Please ensure Javascript is enabled for purposes of website accessibility
Free Article Join Over 1 Million Premium Members And Get More In-Depth Stock Guidance and Research

Why Blue Apron Stock Slipped Today

By Jeremy Bowman - Updated Apr 20, 2019 at 12:20AM

You’re reading a free article with opinions that may differ from The Motley Fool’s Premium Investing Services. Become a Motley Fool member today to get instant access to our top analyst recommendations, in-depth research, investing resources, and more. Learn More

Shares of the meal-kit service dove today on a correction after Tuesday's jump.

What happened

Shares of Blue Apron ( APRN -3.07% ) were sliding today though there was no direct news driving the stock lower. What seemed to prompt the sell-off was increasing concerns about the company's financial position, even after it said it would turn a profit on an adjusted EBITDA basis in the first quarter of this year and for the full year. The stock was trading flat this morning but then suddenly plunged after an article in InvestorPlace listed it as one of seven stocks that could go bankrupt this year.

That possibility seemed to rattle investors and sparked a correction just two days after the stock surged nearly 50% on updated guidance calling for adjusted EBITDA profits. Today, the stock closed down 10.5% after falling as much as 16.1% earlier in the session.

A woman looks at a computer while she cooks.

Image source: Getty Images.

So what 

Writing in InvestorPlace, Bret Kenwell argued that Blue Apron was facing too much competition and its margins are too low for the company to survive over the long term. Beyond that, there are other reasons to question Blue Apron's ability to bounce back and explain why the stock deserved a correction after Tuesday's surge.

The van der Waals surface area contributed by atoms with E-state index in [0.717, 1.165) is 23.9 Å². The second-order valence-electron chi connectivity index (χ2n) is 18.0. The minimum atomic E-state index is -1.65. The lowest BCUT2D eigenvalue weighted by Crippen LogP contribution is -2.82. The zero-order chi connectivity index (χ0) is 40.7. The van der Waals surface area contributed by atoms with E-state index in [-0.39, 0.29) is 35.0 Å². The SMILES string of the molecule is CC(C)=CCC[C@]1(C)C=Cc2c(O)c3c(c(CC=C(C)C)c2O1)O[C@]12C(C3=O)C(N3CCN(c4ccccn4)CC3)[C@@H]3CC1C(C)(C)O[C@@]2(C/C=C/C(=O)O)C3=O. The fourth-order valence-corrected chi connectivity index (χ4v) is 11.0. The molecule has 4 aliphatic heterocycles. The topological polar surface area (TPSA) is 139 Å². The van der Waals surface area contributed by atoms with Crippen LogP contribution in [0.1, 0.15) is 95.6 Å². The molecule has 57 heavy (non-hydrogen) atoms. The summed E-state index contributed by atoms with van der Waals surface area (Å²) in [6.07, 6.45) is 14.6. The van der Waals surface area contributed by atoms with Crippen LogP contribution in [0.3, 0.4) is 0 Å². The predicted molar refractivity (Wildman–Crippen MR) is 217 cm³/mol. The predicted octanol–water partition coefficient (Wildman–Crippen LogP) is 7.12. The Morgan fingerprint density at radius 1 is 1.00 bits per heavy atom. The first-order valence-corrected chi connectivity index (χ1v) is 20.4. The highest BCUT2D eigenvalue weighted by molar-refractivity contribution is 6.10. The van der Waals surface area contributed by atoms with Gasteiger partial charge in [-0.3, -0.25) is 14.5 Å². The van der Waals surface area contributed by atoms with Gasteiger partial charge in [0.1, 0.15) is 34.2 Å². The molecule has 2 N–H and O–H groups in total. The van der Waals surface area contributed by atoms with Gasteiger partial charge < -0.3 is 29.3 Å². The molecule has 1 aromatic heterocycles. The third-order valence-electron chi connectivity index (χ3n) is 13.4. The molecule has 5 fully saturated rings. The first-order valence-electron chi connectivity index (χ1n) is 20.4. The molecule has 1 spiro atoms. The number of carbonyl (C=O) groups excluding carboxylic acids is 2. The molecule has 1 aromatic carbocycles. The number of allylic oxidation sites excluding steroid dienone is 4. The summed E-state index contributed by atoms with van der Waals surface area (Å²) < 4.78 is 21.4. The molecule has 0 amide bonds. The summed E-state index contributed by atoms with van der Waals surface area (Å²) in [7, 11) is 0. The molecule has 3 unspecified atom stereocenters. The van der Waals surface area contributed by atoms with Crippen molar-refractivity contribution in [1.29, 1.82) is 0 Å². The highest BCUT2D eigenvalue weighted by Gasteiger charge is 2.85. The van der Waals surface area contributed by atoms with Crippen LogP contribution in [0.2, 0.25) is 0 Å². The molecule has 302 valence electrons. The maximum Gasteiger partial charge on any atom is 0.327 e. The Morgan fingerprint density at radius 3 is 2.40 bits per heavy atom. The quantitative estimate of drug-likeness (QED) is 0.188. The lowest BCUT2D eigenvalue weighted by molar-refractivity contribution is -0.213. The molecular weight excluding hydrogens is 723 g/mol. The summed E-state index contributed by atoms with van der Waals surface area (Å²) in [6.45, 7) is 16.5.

As my colleague Tim Green argued, using adjusted EBITDA as a measure of profitability significantly manipulates the company's underlying numbers and performance and may even push management to focus on the wrong goals, such as an over reliance on share-based compensation since that doesn't subtract from adjusted EBITDA.

Now what  

While the company's guidance is clearly a good sign as are the better-than-expected results from its new partnership with WW, formerly known as Weight Watchers, it's still an open question of whether Blue Apron can be successful over the long term. Customers are fleeing the service, as revenue has plunged in 2018.

Part of new CEO Brad Dickerson's focus on adjusted EBITDA dovetails with his decision to build the business around the company's best customers, meaning revenue could continue to decline this year as the company spends less to acquire new customers. That's a bad sign, as even a profitable company with sliding revenue is only going to warrant a very low valuation. Given that, the stock's volatility will continue as investors debate the company's turnaround potential.

Check out the latest Blue Apron earnings call transcript.

This article represents the opinion of the writer, who may disagree with the “official” recommendation position of a Motley Fool premium advisory service. We’re motley! Questioning an investing thesis – even one of our own – helps us all think critically about investing and make decisions that help us become smarter, happier, and richer.

Invest Smarter with The Motley Fool

Join Over 1 Million Premium Members Receiving…

  • New Stock Picks Each Month
  • Detailed Analysis of Companies
  • Model Portfolios
  • Live Streaming During Market Hours
  • And Much More
Get Started Now

Stocks Mentioned

Blue Apron Stock Quote
Blue Apron
$11.36 (-3.07%) $0.36

*Average returns of all recommendations since inception. Cost basis and return based on previous market day close.

Related Articles

Motley Fool Returns

Motley Fool Stock Advisor

Market-beating stocks from our award-winning service.

Stock Advisor Returns
S&P 500 Returns

Calculated by average return of all stock recommendations since inception of the Stock Advisor service in February of 2002. Returns as of 12/04/2021.

Discounted offers are only available to new members. Stock Advisor list price is $199 per year.

Our Most Popular Articles

Premium Investing Services

Invest better with the Motley Fool. Get stock recommendations, portfolio guidance, and more from the Motley Fool's premium services.